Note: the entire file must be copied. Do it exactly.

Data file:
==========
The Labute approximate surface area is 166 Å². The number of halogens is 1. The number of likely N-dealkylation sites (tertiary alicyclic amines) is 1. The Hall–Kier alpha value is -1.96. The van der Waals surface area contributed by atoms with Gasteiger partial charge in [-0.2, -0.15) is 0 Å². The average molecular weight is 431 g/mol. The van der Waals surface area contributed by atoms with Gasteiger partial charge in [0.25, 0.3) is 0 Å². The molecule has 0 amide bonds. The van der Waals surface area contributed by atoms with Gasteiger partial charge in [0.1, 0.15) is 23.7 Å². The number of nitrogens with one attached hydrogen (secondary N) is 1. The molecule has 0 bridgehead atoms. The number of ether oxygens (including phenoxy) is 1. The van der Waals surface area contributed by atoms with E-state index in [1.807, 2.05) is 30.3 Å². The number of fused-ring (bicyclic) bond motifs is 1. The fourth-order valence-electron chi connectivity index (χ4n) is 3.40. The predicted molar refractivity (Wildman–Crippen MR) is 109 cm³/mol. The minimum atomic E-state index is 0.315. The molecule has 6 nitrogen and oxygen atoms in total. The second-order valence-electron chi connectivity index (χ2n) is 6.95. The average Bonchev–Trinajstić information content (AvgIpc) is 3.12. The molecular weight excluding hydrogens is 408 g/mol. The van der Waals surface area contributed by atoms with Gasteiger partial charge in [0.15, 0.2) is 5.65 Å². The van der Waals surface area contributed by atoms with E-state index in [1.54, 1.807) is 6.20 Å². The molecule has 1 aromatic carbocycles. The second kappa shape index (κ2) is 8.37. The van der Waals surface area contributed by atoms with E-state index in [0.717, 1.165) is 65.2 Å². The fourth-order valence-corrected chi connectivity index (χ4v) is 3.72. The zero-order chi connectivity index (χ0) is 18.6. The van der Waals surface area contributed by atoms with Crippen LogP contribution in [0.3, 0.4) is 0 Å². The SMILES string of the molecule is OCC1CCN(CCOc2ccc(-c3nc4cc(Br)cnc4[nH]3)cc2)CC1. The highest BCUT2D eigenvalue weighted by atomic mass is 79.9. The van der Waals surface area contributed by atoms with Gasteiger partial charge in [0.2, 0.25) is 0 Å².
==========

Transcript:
The Labute approximate surface area is 166 Å². The number of halogens is 1. The number of likely N-dealkylation sites (tertiary alicyclic amines) is 1. The Hall–Kier alpha value is -1.96. The van der Waals surface area contributed by atoms with Gasteiger partial charge in [-0.2, -0.15) is 0 Å². The average molecular weight is 431 g/mol. The van der Waals surface area contributed by atoms with Gasteiger partial charge in [0.25, 0.3) is 0 Å². The molecule has 0 amide bonds. The van der Waals surface area contributed by atoms with Gasteiger partial charge in [0.1, 0.15) is 23.7 Å². The number of nitrogens with one attached hydrogen (secondary N) is 1. The molecule has 0 bridgehead atoms. The number of ether oxygens (including phenoxy) is 1. The van der Waals surface area contributed by atoms with E-state index in [1.807, 2.05) is 30.3 Å². The number of fused-ring (bicyclic) bond motifs is 1. The fourth-order valence-electron chi connectivity index (χ4n) is 3.40. The predicted molar refractivity (Wildman–Crippen MR) is 109 cm³/mol. The minimum atomic E-state index is 0.315. The molecule has 6 nitrogen and oxygen atoms in total. The second-order valence-electron chi connectivity index (χ2n) is 6.95. The average Bonchev–Trinajstić information content (AvgIpc) is 3.12. The molecular weight excluding hydrogens is 408 g/mol. The van der Waals surface area contributed by atoms with Gasteiger partial charge in [0.15, 0.2) is 5.65 Å². The van der Waals surface area contributed by atoms with E-state index in [1.54, 1.807) is 6.20 Å². The molecule has 1 aromatic carbocycles. The second kappa shape index (κ2) is 8.37. The van der Waals surface area contributed by atoms with E-state index in [0.717, 1.165) is 65.2 Å². The fourth-order valence-corrected chi connectivity index (χ4v) is 3.72. The zero-order chi connectivity index (χ0) is 18.6. The van der Waals surface area contributed by atoms with Crippen LogP contribution in [0.3, 0.4) is 0 Å². The SMILES string of the molecule is OCC1CCN(CCOc2ccc(-c3nc4cc(Br)cnc4[nH]3)cc2)CC1. The highest BCUT2D eigenvalue weighted by atomic mass is 79.9. The van der Waals surface area contributed by atoms with Gasteiger partial charge in [0.2, 0.25) is 0 Å².